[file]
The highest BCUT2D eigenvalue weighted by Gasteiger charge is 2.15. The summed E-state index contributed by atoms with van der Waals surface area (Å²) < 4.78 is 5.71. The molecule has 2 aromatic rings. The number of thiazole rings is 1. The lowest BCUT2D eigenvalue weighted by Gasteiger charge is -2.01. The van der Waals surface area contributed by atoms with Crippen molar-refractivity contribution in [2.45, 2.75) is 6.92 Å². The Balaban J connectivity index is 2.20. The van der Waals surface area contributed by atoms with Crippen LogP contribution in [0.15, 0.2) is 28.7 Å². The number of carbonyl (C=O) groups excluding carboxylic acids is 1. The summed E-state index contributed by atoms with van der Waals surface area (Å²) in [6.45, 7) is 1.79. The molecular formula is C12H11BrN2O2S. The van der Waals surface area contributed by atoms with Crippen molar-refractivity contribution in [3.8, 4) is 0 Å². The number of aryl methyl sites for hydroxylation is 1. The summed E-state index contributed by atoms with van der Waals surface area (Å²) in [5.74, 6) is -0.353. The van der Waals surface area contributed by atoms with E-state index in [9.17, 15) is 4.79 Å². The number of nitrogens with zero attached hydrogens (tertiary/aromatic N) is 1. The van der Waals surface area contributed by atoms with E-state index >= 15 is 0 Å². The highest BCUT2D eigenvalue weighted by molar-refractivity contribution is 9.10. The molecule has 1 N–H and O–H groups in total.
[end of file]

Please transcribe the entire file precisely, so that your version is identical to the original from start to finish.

The highest BCUT2D eigenvalue weighted by Gasteiger charge is 2.15. The summed E-state index contributed by atoms with van der Waals surface area (Å²) < 4.78 is 5.71. The molecule has 2 aromatic rings. The number of thiazole rings is 1. The lowest BCUT2D eigenvalue weighted by Gasteiger charge is -2.01. The van der Waals surface area contributed by atoms with Crippen molar-refractivity contribution in [2.45, 2.75) is 6.92 Å². The Balaban J connectivity index is 2.20. The van der Waals surface area contributed by atoms with Crippen LogP contribution in [0.15, 0.2) is 28.7 Å². The number of carbonyl (C=O) groups excluding carboxylic acids is 1. The summed E-state index contributed by atoms with van der Waals surface area (Å²) in [6.45, 7) is 1.79. The molecular formula is C12H11BrN2O2S. The van der Waals surface area contributed by atoms with Crippen molar-refractivity contribution in [3.8, 4) is 0 Å². The number of aryl methyl sites for hydroxylation is 1. The summed E-state index contributed by atoms with van der Waals surface area (Å²) in [5.74, 6) is -0.353. The van der Waals surface area contributed by atoms with E-state index in [9.17, 15) is 4.79 Å². The number of nitrogens with zero attached hydrogens (tertiary/aromatic N) is 1. The van der Waals surface area contributed by atoms with E-state index >= 15 is 0 Å². The highest BCUT2D eigenvalue weighted by molar-refractivity contribution is 9.10. The molecule has 1 N–H and O–H groups in total.